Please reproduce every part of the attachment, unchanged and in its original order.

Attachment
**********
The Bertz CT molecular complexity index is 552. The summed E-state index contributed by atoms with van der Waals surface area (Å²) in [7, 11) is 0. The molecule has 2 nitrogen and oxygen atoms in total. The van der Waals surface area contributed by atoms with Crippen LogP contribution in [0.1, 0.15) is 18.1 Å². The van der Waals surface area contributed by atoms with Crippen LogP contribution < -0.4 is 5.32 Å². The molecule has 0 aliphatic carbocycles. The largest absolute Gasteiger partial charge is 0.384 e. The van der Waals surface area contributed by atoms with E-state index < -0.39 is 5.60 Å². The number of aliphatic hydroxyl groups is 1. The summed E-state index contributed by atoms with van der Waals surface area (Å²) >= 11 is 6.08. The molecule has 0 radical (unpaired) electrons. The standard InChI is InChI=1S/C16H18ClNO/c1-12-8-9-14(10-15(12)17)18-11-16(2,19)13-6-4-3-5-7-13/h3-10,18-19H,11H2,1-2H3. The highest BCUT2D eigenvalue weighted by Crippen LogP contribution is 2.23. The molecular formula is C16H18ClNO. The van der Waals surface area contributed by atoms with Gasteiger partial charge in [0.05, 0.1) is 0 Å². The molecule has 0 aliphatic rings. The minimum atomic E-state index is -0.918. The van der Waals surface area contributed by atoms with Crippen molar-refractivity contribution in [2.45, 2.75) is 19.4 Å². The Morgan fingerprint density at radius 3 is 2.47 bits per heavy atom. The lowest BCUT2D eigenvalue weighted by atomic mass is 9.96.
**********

The Bertz CT molecular complexity index is 552. The summed E-state index contributed by atoms with van der Waals surface area (Å²) in [7, 11) is 0. The molecule has 2 nitrogen and oxygen atoms in total. The van der Waals surface area contributed by atoms with Crippen LogP contribution in [0.1, 0.15) is 18.1 Å². The van der Waals surface area contributed by atoms with Crippen LogP contribution < -0.4 is 5.32 Å². The molecule has 0 aliphatic carbocycles. The largest absolute Gasteiger partial charge is 0.384 e. The van der Waals surface area contributed by atoms with E-state index < -0.39 is 5.60 Å². The number of aliphatic hydroxyl groups is 1. The summed E-state index contributed by atoms with van der Waals surface area (Å²) >= 11 is 6.08. The molecule has 0 radical (unpaired) electrons. The standard InChI is InChI=1S/C16H18ClNO/c1-12-8-9-14(10-15(12)17)18-11-16(2,19)13-6-4-3-5-7-13/h3-10,18-19H,11H2,1-2H3. The highest BCUT2D eigenvalue weighted by Crippen LogP contribution is 2.23. The molecular formula is C16H18ClNO. The van der Waals surface area contributed by atoms with Gasteiger partial charge in [0.05, 0.1) is 0 Å². The molecule has 0 aliphatic rings. The minimum atomic E-state index is -0.918. The van der Waals surface area contributed by atoms with Crippen molar-refractivity contribution in [2.45, 2.75) is 19.4 Å². The Morgan fingerprint density at radius 3 is 2.47 bits per heavy atom. The lowest BCUT2D eigenvalue weighted by atomic mass is 9.96.